Despite vow to keep site clean, Google tests search banner ads

Google confirms test of banner ads on search results pages in the U.S.; 'YouTube generation' may like the visual changes

Despite a long-ago vow to retain its well-regarded simple and clean web design, Google has started testing banner ads on its search results pages.

A Google spokesman Thursday confirmed to Computerworld that it has begun testing the banner ads.

"We're currently running a very limited, U.S.-only test, in which advertisers can include an image as part of the search ads that show in response to certain branded queries," said a Google spokesman in an email. "Advertisers have long been able to add informative visual elements to their search ads, with features like Media Ads, Product Listing Ads and Image Extensions."

The test, which appears to have started about a week ago, is said to include Southwest Airlines among a handful of advertisers.

The spokesman did not say why Google appears to have has changed its stance on running banner ads on the search results page -- the company had pledged about eight years ago not to have them.

"There will be no banner ads on the Google homepage or web search results pages," former Google exec Marissa Mayer said in a blog post on Dec. 22, 2005. "There will not be crazy, flashy, graphical doodads flying and popping up all over the Google site. Ever."

Dan Olds, an analyst with The Gabriel Consulting Group, said it's easy to figure out the reason for Google's apparent change of mind -- money.

"I have to think that this is all about money, and getting more of it from advertisers," he added. "My gut reaction? I don't like it. If the banner advertiser isn't what you're looking for, then you have to scroll down the page to see other results. Call me old fashioned, but I like my search results quick and clean."

Olds suspects a lot of other Google users will feel the same way. Many will likely be irritated by the sudden appearance of banner ads above their Google search results.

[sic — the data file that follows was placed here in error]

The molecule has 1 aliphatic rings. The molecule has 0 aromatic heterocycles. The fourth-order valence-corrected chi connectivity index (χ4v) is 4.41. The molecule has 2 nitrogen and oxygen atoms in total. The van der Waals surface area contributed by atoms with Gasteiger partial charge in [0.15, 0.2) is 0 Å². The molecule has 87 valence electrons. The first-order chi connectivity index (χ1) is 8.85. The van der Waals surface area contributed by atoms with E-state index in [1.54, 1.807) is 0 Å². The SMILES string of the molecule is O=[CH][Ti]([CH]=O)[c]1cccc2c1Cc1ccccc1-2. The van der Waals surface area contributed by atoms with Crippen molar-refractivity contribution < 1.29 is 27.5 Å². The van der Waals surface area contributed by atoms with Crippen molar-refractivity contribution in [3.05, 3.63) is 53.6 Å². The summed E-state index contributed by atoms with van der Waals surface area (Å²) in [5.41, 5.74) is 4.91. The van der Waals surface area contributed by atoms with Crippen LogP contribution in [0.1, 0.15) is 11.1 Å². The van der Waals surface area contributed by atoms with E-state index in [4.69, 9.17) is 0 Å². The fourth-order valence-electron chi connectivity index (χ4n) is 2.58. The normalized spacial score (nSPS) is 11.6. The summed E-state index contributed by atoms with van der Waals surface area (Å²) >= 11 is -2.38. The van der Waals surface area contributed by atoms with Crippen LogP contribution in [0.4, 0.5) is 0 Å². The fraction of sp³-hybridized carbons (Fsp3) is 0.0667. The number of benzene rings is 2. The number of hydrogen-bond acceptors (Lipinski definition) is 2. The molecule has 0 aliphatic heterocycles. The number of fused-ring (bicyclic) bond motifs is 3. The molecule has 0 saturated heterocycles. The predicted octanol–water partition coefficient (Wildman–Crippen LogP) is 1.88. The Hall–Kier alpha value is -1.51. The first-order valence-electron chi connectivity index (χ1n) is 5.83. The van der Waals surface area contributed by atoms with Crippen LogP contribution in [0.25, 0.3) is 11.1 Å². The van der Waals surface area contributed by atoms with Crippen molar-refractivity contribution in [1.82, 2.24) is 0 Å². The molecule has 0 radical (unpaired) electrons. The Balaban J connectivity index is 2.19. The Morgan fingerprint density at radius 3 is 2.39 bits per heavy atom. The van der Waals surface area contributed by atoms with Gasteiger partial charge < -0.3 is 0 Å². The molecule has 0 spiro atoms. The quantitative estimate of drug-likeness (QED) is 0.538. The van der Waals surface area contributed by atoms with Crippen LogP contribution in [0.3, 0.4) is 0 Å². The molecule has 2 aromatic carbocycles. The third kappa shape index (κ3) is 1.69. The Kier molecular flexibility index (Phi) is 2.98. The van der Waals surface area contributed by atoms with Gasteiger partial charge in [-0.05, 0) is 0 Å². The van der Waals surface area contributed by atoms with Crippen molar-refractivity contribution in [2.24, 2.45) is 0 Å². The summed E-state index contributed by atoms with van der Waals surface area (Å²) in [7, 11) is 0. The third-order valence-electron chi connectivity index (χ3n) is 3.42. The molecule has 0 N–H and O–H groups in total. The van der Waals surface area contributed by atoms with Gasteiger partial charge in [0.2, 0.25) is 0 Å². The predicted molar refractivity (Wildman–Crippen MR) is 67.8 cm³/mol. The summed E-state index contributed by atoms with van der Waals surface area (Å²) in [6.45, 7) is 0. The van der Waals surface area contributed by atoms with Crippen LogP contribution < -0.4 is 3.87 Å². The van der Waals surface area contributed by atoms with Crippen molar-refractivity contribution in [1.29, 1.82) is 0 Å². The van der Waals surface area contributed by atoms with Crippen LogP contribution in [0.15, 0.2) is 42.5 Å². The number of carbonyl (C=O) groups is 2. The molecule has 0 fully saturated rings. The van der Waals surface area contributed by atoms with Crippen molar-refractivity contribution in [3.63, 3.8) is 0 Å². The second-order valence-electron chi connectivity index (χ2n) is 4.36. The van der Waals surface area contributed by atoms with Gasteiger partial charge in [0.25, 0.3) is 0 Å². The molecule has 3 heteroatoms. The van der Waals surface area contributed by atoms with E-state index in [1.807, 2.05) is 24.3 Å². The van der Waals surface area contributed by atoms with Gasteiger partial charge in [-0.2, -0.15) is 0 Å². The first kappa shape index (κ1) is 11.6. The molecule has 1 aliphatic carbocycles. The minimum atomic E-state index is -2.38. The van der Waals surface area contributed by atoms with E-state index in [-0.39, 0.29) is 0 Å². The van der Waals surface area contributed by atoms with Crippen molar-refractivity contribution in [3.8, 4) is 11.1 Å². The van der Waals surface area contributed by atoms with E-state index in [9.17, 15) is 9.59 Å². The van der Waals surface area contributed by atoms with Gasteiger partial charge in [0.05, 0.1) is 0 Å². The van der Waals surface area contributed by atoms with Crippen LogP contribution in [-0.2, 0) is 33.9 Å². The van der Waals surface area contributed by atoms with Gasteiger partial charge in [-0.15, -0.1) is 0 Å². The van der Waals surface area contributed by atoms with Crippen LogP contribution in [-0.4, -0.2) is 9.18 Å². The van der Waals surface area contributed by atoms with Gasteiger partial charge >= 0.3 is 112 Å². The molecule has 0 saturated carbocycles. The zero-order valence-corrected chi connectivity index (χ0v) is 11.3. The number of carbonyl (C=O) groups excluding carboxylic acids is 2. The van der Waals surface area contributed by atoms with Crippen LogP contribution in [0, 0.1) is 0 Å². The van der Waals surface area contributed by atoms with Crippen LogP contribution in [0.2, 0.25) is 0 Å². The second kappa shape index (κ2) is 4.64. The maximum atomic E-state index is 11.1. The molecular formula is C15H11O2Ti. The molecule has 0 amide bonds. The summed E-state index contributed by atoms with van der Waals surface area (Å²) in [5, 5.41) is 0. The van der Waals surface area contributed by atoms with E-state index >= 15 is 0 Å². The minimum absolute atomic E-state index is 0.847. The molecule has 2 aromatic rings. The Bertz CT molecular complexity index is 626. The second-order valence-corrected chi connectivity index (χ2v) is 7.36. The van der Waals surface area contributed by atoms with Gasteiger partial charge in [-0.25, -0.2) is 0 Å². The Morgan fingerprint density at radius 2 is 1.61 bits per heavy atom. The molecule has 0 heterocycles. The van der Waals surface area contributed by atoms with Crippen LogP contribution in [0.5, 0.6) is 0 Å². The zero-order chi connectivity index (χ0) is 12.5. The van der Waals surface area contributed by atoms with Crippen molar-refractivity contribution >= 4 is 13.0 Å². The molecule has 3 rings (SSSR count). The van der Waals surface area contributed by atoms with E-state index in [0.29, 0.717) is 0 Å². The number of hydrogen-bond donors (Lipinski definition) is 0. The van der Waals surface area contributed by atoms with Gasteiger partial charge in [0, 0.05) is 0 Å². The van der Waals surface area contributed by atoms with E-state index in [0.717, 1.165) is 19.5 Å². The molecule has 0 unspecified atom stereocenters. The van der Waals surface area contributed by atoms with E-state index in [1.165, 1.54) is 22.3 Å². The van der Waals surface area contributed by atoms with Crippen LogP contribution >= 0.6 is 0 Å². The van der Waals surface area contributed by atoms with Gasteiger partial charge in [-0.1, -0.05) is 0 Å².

"Google search has almost become a sort of public utility, and people are very accustomed to how it displays results," he added. "They're fine with ads in the columns. They're fine with a reasonably small sponsored link or two at the top of the results. But I think many will see adding banners as a big step over the line by Google."

Zeus Kerravala, an analyst with ZK Research, called the move as a "big departure" for Google.

"It seems to break the spirit of the original founding value prop of Google -- to not have a flashy, busy home page," he said. "Simplicity and speed are why people like Google."

Unlike Olds, though, Kerravala doesn't expect much pushback from Google users.

"They are matching the banners with the content, and one could argue that this YouTube generation we're living in is a much more visual world," said Kerravala. "Maybe some hard core people who like the 'no banner' policy will be upset, but I think in general, if the content matches the search query, then I would think it's informative to the audience."

Nonetheless. if a big chunk of Google users do react negatively to the banner ad test, it would likely go away.

Sharon Gaudin covers the Internet and Web 2.0, emerging technologies, and desktop and laptop chips for Computerworld. Follow Sharon on Twitter at @sgaudin, or subscribe to Sharon's RSS feed . Her email address is sgaudin@computerworld.com.

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